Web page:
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Stuff and Shenanigans: Well that was fun until it really wasn’t PART TWO

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Good game, Ute bros.

COLLEGE FOOTBALL: NOV 02 Utah at Washington Photo by Jeff Halstead/Icon Sportswire via Getty Images

Intros are *Very Jean-Ralphio from Parks and Recreation voice* the woooooorst.

So let’s not.

Here’s some words that are not an intro:

A 100% Accurate and 92% Sober Rundown of Absolutely Everything

First thing’s first: that was the first time we’ve seen Jacob Eason have a legitimately bad game. And, other than two egregious throws and his lack of climbing-the-pocket instincts, it was still alright, as far as bad games go. The silver lining, if Washington’s gonna lose, is that at least Eason could look not NFL-ready doing it.

That being said, by my estimation saying Eason “looked bad” isn’t very accurate — or at least is only half so. Truthfully, he didn’t look bad most of the time — it’s just that he looked bad in critical plays that defined the game and that rightfully overshadows what was for many snaps a pretty good performance against one of the best defenses in the country.

But also holy crap bud climb the pocket.

On a related note, props to the offensive line for crushing it for a half. And then, whatever the opposite of props is for whatever the opposite of crushing it is. Good lordy I don’t think I’ve ever seen a unit go from nearly dominant to totally crushed over the course of the game like that. This looked particularly true of the tackles. I should include with this statement the asterisk that I haven’t gone back to study this because rewatching the game would constitute a violation of the Geneva Convention against myself, somehow, but in the moment it looked like Trey Adams and Jared Hilbers especially were getting whipped.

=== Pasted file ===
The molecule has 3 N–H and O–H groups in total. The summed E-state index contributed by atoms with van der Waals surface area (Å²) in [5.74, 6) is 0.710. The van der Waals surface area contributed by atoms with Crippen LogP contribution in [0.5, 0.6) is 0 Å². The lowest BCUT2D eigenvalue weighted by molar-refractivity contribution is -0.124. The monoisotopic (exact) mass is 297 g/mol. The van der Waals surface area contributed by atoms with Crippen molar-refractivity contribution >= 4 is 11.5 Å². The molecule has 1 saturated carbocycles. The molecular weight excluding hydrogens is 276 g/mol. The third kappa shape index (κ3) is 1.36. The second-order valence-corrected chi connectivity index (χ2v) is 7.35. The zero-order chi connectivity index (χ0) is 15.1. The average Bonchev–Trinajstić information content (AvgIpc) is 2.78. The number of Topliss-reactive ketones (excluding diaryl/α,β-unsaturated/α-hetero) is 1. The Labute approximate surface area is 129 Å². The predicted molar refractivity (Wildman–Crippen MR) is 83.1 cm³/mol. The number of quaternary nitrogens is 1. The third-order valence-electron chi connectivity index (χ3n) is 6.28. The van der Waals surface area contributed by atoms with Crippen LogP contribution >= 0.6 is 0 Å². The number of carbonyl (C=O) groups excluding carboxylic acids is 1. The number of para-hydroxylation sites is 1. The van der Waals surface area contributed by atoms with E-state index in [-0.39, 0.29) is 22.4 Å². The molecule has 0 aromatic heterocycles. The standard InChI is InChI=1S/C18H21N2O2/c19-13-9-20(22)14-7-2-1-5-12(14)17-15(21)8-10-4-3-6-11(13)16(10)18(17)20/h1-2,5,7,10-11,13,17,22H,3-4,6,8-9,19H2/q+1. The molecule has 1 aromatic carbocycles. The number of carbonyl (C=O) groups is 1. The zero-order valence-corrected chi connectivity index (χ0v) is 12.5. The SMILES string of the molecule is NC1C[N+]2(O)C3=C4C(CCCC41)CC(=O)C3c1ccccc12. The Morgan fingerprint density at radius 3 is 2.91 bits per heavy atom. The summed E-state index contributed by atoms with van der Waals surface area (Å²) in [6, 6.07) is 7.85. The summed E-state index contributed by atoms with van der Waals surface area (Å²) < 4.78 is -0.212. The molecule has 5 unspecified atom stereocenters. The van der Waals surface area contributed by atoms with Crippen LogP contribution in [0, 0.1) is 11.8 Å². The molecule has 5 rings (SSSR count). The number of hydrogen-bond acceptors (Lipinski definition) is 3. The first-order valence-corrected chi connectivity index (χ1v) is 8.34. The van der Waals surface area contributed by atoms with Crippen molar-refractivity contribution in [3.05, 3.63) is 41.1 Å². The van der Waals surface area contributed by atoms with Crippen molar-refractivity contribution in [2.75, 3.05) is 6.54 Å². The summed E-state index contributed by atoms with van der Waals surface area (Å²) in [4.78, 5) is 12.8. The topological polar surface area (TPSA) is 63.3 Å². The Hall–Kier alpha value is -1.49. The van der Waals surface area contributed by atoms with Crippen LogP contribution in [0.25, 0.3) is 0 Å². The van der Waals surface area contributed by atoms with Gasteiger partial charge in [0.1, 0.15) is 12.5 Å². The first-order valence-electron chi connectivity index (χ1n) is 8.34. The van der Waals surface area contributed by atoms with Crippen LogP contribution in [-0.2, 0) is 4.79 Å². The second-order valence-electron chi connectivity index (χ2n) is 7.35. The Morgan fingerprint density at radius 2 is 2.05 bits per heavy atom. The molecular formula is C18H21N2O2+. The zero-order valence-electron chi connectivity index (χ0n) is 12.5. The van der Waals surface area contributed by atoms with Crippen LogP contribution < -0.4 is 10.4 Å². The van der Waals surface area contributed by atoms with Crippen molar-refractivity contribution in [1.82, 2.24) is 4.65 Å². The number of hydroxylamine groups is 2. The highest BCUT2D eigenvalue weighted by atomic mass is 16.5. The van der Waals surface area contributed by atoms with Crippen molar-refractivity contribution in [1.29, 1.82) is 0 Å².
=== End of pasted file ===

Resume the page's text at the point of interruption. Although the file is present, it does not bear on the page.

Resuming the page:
Also, since one of my roles here is to preview defenses, I can say for real that I’m not annoyed Bush Hamdan elected to throw it as much as they did — that’s how you beat Utah, especially in obvious running situations, ironically (more on that in, oh, about two sentences). What I wasn’t a fan of, play-calling-wise, was that it seemed like there was a little switch that went off after the pick six where the offensive philosophy shifted to more timid and conservative, which is all but a death sentence against Utah’s defense. Martyball-style run, run, pass doesn’t work against the Utes, and it felt like Hamdan was scheming scared after that. Otherwise, I thought he actually did a decent job all things considered, and the wheels just fell off in the execution.

Now, speaking of those “obvious running situations”: that 4th and 1 go for it toss to Devin Culp was absolutely the right decision and play, albeit one where I didn’t agree with Petersen’s call to take a timeout with so much time on the clock. But other than the fact that it would’ve been smarter to let the clock run down to about 50 seconds, that was the right call. In fact, it was even good execution down to the half a second where Culp couldn’t hold on.

I only bring this specific play up because I assume there’s some people who wanted UW to run it there — and against pretty much any other team I would be fully on board with that criticism. But if you study Utah’s defense, you know that they’re so preposterously dominant when they know their opponent is gonna run it, that by doing so in that scenario the Dawgs would be all but giving up.